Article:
'Nurse Jackie' a sinner, saint
On the subject of "Nurse Jackie," Edie Falco's new half-hour dramedy on Showtime, I promise you this: A few episodes in, you will forget about the very existence of Carmela Soprano.
Instead, you will see Falco entirely, indelibly, as Jackie Peyton, a hardworking ER nurse with a maintenance-free haircut, nonexistent nails, and an outlook on life that can be described as darkly realistic. She works at a Catholic hospital in New York City named, most ironically, All Saints - a setting that provides ample opportunity for morally questionable actions in the shadow of religious statues. She's very good at her job, but she's addicted to painkillers, to manage both a bad back and the pressure of everyday life.
She's also sleeping with the pharmacist who quietly feeds her habit - and who has no idea she's married with two kids. (In a lovely television inside joke, he's played by Paul Schulze, who was Father Phil on "The Sopranos.")
On some level, Jackie is a realist; she knows that she's a sinner, taking advantage of her pharmacist boyfriend while treating her husband (Dominic Fumusa), a bar owner who does plenty of laundry and child care, like the loyal rube that he is. But she doesn't take much time to wrestle with self-doubt. In one comic scene, a few episodes in, she speaks into two cellphones at once, telling each man, "Can't talk. Love ya."
She's terse that way, and clings to her hospital persona as a grizzled, weary veteran, the kind who chews out doctors and has no patience for niceties. "I don't do chatty," she warns a young nursing student (Merritt Wever) in the premiere. "I like quiet. Quiet and mean. Those are my people."
But her protege sees who Jackie really is: a softie. Even a saint. And Falco is brilliant at showing us a woman who is neither warm nor sweet but still exudes compassion, especially toward herself. When we see what a nurse's job entails - the death, the angry patients, the absurd and rigid rules - we hardly begrudge her the pharmaceuticals. "Nurse Jackie" constantly asks us whether life necessitates a little artificial help, chemical or otherwise. It's filled with artistic slow-motion shots of various pills and powders, from crushed Percoset dropped into a coffee cup to the contents of a painkiller capsule snorted up a nose. At one point, Jackie takes a drawing by her preteen daughter - flagged by concerned teachers, because it contains only shades of black and grey - and scribbles in a bright yellow sun. "There," she says to herself. "Was that so hard?"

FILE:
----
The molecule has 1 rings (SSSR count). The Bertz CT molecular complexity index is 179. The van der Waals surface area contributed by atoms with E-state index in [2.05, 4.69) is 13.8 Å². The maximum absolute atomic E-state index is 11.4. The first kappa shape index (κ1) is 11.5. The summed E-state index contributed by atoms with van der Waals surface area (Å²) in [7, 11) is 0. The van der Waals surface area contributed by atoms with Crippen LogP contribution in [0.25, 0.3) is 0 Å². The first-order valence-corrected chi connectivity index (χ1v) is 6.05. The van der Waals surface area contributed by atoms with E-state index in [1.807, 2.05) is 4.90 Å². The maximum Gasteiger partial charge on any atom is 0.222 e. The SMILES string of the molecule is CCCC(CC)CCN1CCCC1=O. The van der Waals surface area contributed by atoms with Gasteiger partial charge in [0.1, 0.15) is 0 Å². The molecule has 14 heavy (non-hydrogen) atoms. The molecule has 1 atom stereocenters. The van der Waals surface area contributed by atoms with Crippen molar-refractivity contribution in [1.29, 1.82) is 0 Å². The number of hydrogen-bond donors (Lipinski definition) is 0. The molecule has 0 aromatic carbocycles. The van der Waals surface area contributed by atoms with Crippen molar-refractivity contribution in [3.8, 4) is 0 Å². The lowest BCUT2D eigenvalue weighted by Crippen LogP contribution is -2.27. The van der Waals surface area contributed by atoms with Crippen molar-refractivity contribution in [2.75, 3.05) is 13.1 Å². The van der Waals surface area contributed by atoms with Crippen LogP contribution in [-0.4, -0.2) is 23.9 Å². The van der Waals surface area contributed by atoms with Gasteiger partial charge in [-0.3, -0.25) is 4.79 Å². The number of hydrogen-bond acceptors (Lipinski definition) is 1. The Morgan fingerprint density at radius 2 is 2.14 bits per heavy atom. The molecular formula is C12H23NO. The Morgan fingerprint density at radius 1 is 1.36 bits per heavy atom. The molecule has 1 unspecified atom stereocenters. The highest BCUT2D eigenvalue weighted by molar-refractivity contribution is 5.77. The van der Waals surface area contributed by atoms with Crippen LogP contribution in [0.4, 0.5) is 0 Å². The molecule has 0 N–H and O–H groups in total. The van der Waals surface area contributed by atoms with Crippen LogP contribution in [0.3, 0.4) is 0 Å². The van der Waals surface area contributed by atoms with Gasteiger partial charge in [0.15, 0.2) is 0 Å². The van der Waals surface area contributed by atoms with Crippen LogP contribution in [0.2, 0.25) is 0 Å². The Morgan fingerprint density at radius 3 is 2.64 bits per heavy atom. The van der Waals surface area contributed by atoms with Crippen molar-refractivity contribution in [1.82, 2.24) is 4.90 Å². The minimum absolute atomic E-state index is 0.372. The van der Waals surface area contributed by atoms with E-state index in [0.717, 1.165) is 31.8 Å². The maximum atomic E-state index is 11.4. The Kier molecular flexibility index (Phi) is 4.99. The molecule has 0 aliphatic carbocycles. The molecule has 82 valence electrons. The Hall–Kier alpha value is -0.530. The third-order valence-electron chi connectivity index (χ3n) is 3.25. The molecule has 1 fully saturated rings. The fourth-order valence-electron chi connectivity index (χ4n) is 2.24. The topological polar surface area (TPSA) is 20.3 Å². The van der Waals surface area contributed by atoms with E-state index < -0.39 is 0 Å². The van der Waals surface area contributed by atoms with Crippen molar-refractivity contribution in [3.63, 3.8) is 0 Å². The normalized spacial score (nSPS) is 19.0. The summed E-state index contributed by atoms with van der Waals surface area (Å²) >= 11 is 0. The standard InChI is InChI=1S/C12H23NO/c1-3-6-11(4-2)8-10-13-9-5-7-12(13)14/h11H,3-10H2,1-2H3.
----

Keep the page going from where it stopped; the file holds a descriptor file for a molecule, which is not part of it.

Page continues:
It's one of the many signs that "Nurse Jackie" is an artifact of pay cable, quite different from the network medical shows that lionize doctors and fetishize disease. This show tells us what anyone who has ever stayed in a hospital already knows: that nurses, not doctors, are the cornerstones of the patient experience. More to the point, it keeps up with the speed of everyday life. The sorts of moral dilemmas that would take up an entire episode of "Grey's Anatomy" - organ donation, assisted suicide - pass by here without a blink. Characters make their choices, then move on. This is a show about consequences, not actions.
The consequences, though, offer ample room for pathos, and a terrific set of supporting characters makes it clear why Nurse Jackie needs the pills. Too many people depend on her, from a gay male nurse named "Mo-Mo" (Haaz Sleiman) to Wever's Zoey Barkow, who's a constant scene-stealer: nervous, overeager, and uncannily perceptive.
Anna Deavere Smith offers surprising comic relief as a nurse-turned-hospital administrator. Best of all, perhaps, is Peter Facinelli as Dr. Fitch Cooper, a handsome young doctor who carries himself with overconfident bluster. He starts the series looking like a stereotypical frat boy; Jackie typecasts him brutally in one early scene. The more we learn about him, the less he fits her preconceptions, and we watch Jackie watching him with increasing respect.
If there's a glaring flaw, it's in the character of Dr. Eleanor O'Hara (Eve Best), a wealthy British doctor who breezes through the hospital carrying Barneys shopping bags, and treats Jackie to meals every day at fancy New York restaurants. As comic relief, she's far too thin. "Nurse Jackie" has much richer, darker comedy to offer - as when Jackie gives a stroke patient a set of note cards with expletives written on them, so he can communicate with his bickering family. She knows what people need; she's a nurse, after all, an artificial ray of sunshine in a very dreary place.